There is thus been shown a horizontal boring apparatus which is adapted for use on the end of an articulated arm such as employed in various construction machines such as crawler excavators. The horizontal boring apparatus includes a drive mechanism having a hydraulic motor attached to the distal end of the articulated arm. The horizontal boring apparatus further includes a support/guide assembly which is positioned on the ground immediately adjacent to where the bore is to be formed. An auger section is connected to and rotated by the hydraulic motor while positioned in an alignment trough in the support/guide assembly to begin forming the horizontal bore. The hydraulic motor is then disconnected from the first auger section and another auger section is positioned in the alignment trough support/guide assembly and is connected to the first auger section as well as to the hydraulic motor. Rotation of both auger sections increases the length of the horizontal bore. The sequence is repeated using additional auger sections until the desired length bore is formed. The drive mechanism is then removed from the distal end of the articulated arm and the articulated arm is used to pull the auger sections from the bore such as by attaching a cable to the trailing end of each of the auger sections. The horizontal boring apparatus of the present invention is lightweight, compact and is easily installed, operated and removed from the thus formed horizontal bore.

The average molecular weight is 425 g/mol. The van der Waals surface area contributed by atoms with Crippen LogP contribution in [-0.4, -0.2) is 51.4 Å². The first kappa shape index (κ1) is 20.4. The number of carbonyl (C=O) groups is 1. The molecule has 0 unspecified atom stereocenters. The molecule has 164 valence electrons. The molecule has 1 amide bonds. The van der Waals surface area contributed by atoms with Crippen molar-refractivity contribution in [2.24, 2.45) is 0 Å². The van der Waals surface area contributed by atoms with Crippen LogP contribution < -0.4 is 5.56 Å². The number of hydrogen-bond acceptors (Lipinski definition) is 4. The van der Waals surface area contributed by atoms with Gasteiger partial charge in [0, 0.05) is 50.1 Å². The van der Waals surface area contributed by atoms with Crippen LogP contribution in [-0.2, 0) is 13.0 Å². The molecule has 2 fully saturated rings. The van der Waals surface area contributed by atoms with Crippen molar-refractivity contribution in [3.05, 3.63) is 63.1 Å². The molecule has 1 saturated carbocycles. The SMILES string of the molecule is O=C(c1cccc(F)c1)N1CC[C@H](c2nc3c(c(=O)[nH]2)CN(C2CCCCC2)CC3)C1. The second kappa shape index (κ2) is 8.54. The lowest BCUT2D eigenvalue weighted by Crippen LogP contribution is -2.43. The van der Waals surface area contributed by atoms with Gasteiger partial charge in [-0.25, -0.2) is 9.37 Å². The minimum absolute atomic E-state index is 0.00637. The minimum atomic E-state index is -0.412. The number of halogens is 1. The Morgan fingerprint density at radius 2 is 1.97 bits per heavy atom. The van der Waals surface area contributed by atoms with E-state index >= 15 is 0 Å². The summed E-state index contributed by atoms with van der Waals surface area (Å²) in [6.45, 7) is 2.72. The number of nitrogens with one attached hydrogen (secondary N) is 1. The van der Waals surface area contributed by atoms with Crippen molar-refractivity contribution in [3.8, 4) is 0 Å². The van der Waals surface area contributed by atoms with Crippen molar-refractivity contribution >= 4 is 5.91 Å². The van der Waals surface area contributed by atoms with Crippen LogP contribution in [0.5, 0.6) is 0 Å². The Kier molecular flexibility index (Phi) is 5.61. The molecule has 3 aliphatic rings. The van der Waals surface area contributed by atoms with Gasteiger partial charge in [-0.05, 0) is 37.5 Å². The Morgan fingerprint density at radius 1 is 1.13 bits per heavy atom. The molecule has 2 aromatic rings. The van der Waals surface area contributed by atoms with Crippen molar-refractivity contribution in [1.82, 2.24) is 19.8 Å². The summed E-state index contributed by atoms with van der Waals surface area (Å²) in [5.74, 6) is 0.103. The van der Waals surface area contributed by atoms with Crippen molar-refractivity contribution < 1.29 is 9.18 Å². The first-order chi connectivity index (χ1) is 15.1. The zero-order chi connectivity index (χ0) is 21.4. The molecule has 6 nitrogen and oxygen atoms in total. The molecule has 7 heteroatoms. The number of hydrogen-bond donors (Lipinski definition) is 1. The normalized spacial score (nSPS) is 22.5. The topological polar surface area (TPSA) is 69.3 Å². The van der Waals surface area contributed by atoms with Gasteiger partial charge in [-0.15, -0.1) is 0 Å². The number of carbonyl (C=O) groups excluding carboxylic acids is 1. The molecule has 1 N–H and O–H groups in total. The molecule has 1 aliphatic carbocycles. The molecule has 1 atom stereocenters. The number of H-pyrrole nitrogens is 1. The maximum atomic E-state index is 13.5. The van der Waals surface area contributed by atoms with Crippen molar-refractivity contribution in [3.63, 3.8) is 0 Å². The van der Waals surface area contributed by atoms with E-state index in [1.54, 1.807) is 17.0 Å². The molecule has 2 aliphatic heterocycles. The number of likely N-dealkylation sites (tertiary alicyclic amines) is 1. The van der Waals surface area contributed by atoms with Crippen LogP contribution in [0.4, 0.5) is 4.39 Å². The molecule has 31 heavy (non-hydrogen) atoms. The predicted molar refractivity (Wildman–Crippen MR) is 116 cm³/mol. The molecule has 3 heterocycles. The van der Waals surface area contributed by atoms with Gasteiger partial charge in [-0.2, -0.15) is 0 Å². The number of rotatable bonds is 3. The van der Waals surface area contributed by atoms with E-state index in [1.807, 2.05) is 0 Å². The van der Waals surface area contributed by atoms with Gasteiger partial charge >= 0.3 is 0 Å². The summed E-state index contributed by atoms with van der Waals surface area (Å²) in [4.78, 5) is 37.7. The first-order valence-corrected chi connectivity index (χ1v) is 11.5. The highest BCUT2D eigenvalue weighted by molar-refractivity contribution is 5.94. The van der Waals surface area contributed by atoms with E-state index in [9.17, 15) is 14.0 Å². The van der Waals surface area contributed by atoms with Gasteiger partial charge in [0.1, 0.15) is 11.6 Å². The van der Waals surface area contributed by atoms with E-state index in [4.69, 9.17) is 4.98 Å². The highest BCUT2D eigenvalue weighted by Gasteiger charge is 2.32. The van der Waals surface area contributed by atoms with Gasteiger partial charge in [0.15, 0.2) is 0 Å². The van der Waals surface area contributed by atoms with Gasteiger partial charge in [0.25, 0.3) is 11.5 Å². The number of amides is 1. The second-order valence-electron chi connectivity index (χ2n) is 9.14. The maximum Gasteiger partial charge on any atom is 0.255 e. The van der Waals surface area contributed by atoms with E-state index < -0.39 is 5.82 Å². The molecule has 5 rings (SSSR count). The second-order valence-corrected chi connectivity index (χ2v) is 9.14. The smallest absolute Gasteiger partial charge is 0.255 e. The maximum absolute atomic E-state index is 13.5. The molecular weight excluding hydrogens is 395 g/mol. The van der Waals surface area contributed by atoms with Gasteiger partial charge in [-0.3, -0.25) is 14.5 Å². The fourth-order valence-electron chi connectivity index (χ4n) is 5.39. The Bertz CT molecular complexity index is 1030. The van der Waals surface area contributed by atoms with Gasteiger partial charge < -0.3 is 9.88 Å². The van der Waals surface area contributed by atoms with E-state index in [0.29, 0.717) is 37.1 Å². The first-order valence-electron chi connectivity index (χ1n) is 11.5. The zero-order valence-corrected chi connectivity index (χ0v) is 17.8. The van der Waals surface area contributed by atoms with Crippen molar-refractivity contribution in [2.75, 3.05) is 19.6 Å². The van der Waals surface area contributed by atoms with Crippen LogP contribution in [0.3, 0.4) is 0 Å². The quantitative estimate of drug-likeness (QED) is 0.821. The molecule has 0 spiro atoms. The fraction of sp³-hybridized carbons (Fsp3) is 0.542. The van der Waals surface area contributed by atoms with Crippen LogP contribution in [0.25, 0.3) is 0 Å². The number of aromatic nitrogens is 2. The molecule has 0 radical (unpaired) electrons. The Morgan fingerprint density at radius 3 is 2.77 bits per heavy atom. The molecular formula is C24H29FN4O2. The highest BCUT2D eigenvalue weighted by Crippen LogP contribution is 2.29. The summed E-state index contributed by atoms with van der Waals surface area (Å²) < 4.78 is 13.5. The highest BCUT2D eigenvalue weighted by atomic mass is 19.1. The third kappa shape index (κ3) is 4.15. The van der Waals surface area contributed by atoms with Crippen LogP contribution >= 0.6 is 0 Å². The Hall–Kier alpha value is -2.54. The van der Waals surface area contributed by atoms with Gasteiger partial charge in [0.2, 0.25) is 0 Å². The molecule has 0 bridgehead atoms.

While particular embodiments of the present invention have been shown and described, it will be obvious to those skilled in the relevant arts that changes and modifications may be made without departing from the invention in its broader aspects. Therefore, the aim in the appended claims is to cover all such changes and modifications as fall within the true spirit and scope of the invention. The matter set forth in the foregoing description and accompanying drawings is offered by way of illustration only and not as a limitation. The actual scope of the invention is intended to be defined in the following claims when viewed in their proper perspective based on the prior art.
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|U.S. Classification||175/162, 175/121, 173/188|
|International Classification||E21B7/04, E21B7/00, E21B7/02|
|Cooperative Classification||E21B7/025, E21B7/005|
|European Classification||E21B7/02J, E21B7/00K2|
|Jul 14, 2005||FPAY||Fee payment|
Year of fee payment: 4
|Sep 14, 2009||REMI||Maintenance fee reminder mailed|
|Feb 5, 2010||LAPS||Lapse for failure to pay maintenance fees|
|Mar 30, 2010||FP||Expired due to failure to pay maintenance fee|
Effective date: 20100205